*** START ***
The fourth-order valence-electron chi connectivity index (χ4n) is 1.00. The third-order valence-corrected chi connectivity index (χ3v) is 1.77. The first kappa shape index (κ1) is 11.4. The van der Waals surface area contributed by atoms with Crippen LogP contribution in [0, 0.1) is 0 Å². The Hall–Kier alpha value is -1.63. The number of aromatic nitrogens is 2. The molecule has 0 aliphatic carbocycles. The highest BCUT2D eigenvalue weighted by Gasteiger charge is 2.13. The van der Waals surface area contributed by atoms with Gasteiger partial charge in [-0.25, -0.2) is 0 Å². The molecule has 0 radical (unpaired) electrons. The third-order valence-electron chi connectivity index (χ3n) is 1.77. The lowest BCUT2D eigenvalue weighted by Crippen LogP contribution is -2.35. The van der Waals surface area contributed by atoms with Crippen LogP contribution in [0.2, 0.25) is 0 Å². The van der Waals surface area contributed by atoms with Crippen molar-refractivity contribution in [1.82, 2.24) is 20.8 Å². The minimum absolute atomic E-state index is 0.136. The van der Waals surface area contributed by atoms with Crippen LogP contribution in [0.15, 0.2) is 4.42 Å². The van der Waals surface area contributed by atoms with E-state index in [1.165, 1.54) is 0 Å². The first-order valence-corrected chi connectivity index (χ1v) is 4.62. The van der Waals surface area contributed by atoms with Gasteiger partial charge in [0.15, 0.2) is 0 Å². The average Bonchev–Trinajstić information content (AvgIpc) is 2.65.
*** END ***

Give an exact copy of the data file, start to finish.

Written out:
The fourth-order valence-electron chi connectivity index (χ4n) is 1.00. The third-order valence-corrected chi connectivity index (χ3v) is 1.77. The first kappa shape index (κ1) is 11.4. The van der Waals surface area contributed by atoms with Crippen LogP contribution in [0, 0.1) is 0 Å². The Hall–Kier alpha value is -1.63. The number of aromatic nitrogens is 2. The molecule has 0 aliphatic carbocycles. The highest BCUT2D eigenvalue weighted by Gasteiger charge is 2.13. The van der Waals surface area contributed by atoms with Gasteiger partial charge in [-0.25, -0.2) is 0 Å². The molecule has 0 radical (unpaired) electrons. The third-order valence-electron chi connectivity index (χ3n) is 1.77. The lowest BCUT2D eigenvalue weighted by Crippen LogP contribution is -2.35. The van der Waals surface area contributed by atoms with Crippen LogP contribution in [0.2, 0.25) is 0 Å². The van der Waals surface area contributed by atoms with Crippen molar-refractivity contribution in [1.82, 2.24) is 20.8 Å². The minimum absolute atomic E-state index is 0.136. The van der Waals surface area contributed by atoms with Crippen LogP contribution in [0.15, 0.2) is 4.42 Å². The van der Waals surface area contributed by atoms with E-state index in [1.165, 1.54) is 0 Å². The first-order valence-corrected chi connectivity index (χ1v) is 4.62. The van der Waals surface area contributed by atoms with Gasteiger partial charge in [0.15, 0.2) is 0 Å². The average Bonchev–Trinajstić information content (AvgIpc) is 2.65.